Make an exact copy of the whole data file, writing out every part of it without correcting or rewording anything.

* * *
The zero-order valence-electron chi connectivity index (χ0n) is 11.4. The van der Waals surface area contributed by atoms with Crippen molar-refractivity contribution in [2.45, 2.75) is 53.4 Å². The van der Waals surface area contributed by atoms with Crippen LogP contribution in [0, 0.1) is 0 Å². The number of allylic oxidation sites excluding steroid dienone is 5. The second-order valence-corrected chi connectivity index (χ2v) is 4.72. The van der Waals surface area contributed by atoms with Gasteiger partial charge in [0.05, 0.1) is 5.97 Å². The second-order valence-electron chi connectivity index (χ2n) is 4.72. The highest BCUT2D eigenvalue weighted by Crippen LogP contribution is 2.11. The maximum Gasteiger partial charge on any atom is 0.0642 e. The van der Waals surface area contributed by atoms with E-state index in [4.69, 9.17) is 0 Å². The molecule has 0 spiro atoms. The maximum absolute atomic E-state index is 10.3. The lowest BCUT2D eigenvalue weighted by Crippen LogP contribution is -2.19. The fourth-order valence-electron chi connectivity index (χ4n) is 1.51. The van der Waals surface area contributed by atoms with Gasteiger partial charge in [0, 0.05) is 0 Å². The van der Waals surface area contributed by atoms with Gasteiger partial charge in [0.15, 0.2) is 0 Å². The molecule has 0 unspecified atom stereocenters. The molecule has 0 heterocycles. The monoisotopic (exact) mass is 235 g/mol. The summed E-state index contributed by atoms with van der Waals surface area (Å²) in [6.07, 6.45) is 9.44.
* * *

The zero-order valence-electron chi connectivity index (χ0n) is 11.4. The van der Waals surface area contributed by atoms with Crippen molar-refractivity contribution in [2.45, 2.75) is 53.4 Å². The van der Waals surface area contributed by atoms with Crippen LogP contribution in [0, 0.1) is 0 Å². The number of allylic oxidation sites excluding steroid dienone is 5. The second-order valence-corrected chi connectivity index (χ2v) is 4.72. The van der Waals surface area contributed by atoms with Gasteiger partial charge in [0.05, 0.1) is 5.97 Å². The second-order valence-electron chi connectivity index (χ2n) is 4.72. The highest BCUT2D eigenvalue weighted by Crippen LogP contribution is 2.11. The maximum Gasteiger partial charge on any atom is 0.0642 e. The van der Waals surface area contributed by atoms with E-state index in [4.69, 9.17) is 0 Å². The molecule has 0 spiro atoms. The maximum absolute atomic E-state index is 10.3. The lowest BCUT2D eigenvalue weighted by Crippen LogP contribution is -2.19. The fourth-order valence-electron chi connectivity index (χ4n) is 1.51. The van der Waals surface area contributed by atoms with Gasteiger partial charge in [0, 0.05) is 0 Å². The van der Waals surface area contributed by atoms with Gasteiger partial charge in [0.15, 0.2) is 0 Å². The molecule has 0 unspecified atom stereocenters. The molecule has 0 heterocycles. The monoisotopic (exact) mass is 235 g/mol. The summed E-state index contributed by atoms with van der Waals surface area (Å²) in [6.07, 6.45) is 9.44.